No offense to Darren Lynn Bousman, but I’ve never been much of a fan of his work. I never partook of the Kool-Aid imbibed by the cult of Saw devotees, found Repo: The Genetic Opera something of a chore to sit through (despite its inventive look and premise), and was disappointed with his overly sadistic, joyless remake of the classic Troma farce, Mother’s Day. When I received my review copy of The Barrens – Bousman’s take on the classic Jersey Devil mythos – I wasn’t exactly chomping at the bit to throw this one into my Blu-ray player for all of aforementioned reasons, plus the fact that the trailers I’d seen made it look like another in a long line of boring, cheaply made lost-in-the-woods psychological horror flicks that I’d long ago tired of. I finally relented, and on a cold, rainy Saturday evening, put in the disc, plopped down on the couch, and prepared myself for disappointment. After something of a rough start, however, The Barrens surprised the hell out of me, as not only is it a well-made, excellently acted horror film, but a true blue monster movie to boot!
The Vineyard family has had a rough go of things over the past few months, and, after the death of his father, Richard (True Blood’s Stephen Moyer) decides to take the family on a dual purpose camping trip into New Jersey’s famed Pine Barrens, where Richard hopes his family will bond as they venture to the river where he and his father used to fish in order to spread his dad’s ashes. It’s especially important to Richard that his new wife, Cynthia (Mia Kirshner), mends fences with his teenage daughter, Sadie (Allie MacDonald), while he and Cynthia’s son, Danny (Peter DaCunha), make lasting memories of their own.
The family’s trip gets off to a rocky start when, upon entering the barrens, a freshly mutilated staggers in front of their vehicle, it’s stomach torn asunder, and steaming entrails spilling out onto the dirt road. Richard tries to explain away the incident, suggesting that it was the work of hunters, but the look on his face suggests he knows something more.
The Vineyards arrive at the camping area, where Sadie immediately befriends a group of young men, much to Richard’s chagrin. His patience is further tested when he discovers that the pristine and desolate pine forest of his youth is now packed with campers, backpackers, and partying teenagers whose tents are practically stacked upon one another. It’s a far cry from the intimate trips he and his father used to take, but, as the park ranger tells him, times have changed, and not for the better. Still, Richard’s anger gets the better of him, and, when he catches his wife texting on her cellphone after explicitly stating that there would be no modern distractions on the trip, he grabs it from her and throws it into the woods.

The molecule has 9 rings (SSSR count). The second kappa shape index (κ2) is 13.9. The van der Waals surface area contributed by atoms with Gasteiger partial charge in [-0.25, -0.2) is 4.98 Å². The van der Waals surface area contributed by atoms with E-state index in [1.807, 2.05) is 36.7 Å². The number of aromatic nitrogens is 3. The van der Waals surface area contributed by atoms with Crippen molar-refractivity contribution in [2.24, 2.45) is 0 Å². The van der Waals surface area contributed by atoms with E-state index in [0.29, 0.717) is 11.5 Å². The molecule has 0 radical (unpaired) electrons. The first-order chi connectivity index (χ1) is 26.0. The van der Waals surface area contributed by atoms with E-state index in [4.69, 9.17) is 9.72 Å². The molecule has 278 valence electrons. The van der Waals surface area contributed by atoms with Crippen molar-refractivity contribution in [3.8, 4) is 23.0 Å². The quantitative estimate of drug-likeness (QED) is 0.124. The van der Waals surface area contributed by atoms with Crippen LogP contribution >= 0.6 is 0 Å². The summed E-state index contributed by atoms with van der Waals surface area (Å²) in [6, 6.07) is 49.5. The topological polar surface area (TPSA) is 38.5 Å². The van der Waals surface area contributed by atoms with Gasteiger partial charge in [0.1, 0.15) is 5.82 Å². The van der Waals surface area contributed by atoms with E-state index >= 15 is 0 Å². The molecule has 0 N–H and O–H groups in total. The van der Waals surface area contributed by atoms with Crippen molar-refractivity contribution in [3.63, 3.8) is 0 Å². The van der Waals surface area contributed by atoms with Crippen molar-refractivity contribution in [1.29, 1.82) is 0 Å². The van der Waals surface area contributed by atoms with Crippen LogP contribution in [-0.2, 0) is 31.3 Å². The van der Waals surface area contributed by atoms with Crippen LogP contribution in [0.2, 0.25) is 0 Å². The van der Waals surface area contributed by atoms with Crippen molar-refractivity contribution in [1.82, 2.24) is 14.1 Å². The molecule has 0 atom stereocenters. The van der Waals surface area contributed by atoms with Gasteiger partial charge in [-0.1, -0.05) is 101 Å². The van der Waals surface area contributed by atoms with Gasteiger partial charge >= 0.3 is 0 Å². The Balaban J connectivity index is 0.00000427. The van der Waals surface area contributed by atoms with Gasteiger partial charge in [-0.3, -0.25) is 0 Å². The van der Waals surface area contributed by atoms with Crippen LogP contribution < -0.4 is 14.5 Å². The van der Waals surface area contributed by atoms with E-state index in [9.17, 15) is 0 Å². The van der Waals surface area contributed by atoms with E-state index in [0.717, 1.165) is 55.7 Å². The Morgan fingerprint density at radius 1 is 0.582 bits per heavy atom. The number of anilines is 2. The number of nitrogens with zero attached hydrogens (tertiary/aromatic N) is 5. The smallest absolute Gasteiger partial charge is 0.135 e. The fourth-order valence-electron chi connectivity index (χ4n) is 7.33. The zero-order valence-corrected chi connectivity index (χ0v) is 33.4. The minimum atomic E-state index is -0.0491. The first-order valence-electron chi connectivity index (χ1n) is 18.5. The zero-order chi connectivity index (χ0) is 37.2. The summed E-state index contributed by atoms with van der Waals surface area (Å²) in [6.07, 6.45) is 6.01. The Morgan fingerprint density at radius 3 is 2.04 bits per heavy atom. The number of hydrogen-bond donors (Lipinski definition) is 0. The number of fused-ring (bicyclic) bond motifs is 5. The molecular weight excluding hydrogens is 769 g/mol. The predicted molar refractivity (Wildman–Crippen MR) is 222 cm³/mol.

That evening, around a communal campfire, Ryan (Eric Knudson), one of the members of the group of young revelers Sadie has gravitated toward, tells the tale of the Jersey Devil – a mythical beast that is the Pine Barrens equivalent of Bigfoot; a winged and hooved monstrosity supposedly born of a witch and her pact with the devil. The story leads to a juvenile stunt that scares young Danny, and forces an already aggravated Richard to confront Ryan and his friends. Embarrassed by her husband’s outburst, Cynthia takes Danny back to their tent, while Sadie apologizes to Ryan and his friends.
During the night, Richard awakens from a nightmare about the Jersey Devil. Unable to get back to sleep, and hoping to smooth things over with Cynthia, he tells her he’s going into the forest to search for her cellphone. It is then that he hears the distant sound of flapping wings and unearthly shrieks. Richard is suddenly paralyzed by fear as seemingly repressed memories of his youth in this forest rush back.
The next morning, Richard crawls out of his tent to find that Sadie has gone off with Ryan to search for one of his companions who, late the night prior, stumbled off drunk into the woods, and never returned. Furious, Richard informs Cynthia that they are packing up and moving to a spot deeper in the woods, away from the crowded campsite, but, as they pack up their gear, a police officer called in to help find Ryan’s friend questions Richard about his whereabouts the previous evening. Richard lies, and says he was in his tent all night. Cynthia overhears this, and, after the cop has left, asks Richard why he didn’t tell him the truth. Richard offers no explanation, however, and it is then that Cynthia begins to suspect that there’s something wrong with her husband.